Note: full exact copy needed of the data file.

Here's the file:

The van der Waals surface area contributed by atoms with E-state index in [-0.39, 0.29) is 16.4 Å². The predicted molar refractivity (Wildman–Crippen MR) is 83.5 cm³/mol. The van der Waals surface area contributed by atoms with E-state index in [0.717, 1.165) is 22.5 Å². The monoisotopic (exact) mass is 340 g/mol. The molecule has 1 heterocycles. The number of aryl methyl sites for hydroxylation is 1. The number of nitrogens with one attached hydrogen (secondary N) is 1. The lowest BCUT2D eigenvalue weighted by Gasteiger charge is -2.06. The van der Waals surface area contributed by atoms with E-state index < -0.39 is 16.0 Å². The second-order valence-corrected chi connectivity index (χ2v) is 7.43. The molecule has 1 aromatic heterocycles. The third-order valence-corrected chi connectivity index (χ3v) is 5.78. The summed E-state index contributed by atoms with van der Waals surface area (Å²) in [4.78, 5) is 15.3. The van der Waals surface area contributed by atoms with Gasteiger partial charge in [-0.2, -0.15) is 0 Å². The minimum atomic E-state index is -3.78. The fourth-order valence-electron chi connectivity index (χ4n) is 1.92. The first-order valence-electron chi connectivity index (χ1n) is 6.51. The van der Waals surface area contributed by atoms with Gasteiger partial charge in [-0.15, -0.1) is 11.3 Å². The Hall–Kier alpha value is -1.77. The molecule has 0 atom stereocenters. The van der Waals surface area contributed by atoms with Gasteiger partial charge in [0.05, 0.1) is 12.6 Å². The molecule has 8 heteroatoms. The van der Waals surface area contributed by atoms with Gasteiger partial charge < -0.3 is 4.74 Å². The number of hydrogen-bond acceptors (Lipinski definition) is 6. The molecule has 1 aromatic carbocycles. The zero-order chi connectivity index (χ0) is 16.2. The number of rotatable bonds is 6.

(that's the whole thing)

The van der Waals surface area contributed by atoms with E-state index in [-0.39, 0.29) is 16.4 Å². The predicted molar refractivity (Wildman–Crippen MR) is 83.5 cm³/mol. The van der Waals surface area contributed by atoms with E-state index in [0.717, 1.165) is 22.5 Å². The monoisotopic (exact) mass is 340 g/mol. The molecule has 1 heterocycles. The number of aryl methyl sites for hydroxylation is 1. The number of nitrogens with one attached hydrogen (secondary N) is 1. The lowest BCUT2D eigenvalue weighted by Gasteiger charge is -2.06. The van der Waals surface area contributed by atoms with E-state index < -0.39 is 16.0 Å². The second-order valence-corrected chi connectivity index (χ2v) is 7.43. The molecule has 1 aromatic heterocycles. The third-order valence-corrected chi connectivity index (χ3v) is 5.78. The summed E-state index contributed by atoms with van der Waals surface area (Å²) in [4.78, 5) is 15.3. The van der Waals surface area contributed by atoms with Gasteiger partial charge in [-0.2, -0.15) is 0 Å². The minimum atomic E-state index is -3.78. The fourth-order valence-electron chi connectivity index (χ4n) is 1.92. The first-order valence-electron chi connectivity index (χ1n) is 6.51. The van der Waals surface area contributed by atoms with Gasteiger partial charge in [-0.15, -0.1) is 11.3 Å². The Hall–Kier alpha value is -1.77. The molecule has 0 atom stereocenters. The van der Waals surface area contributed by atoms with Gasteiger partial charge in [0.05, 0.1) is 12.6 Å². The molecule has 8 heteroatoms. The van der Waals surface area contributed by atoms with Gasteiger partial charge < -0.3 is 4.74 Å². The number of hydrogen-bond acceptors (Lipinski definition) is 6. The molecule has 1 aromatic carbocycles. The zero-order chi connectivity index (χ0) is 16.2. The number of rotatable bonds is 6.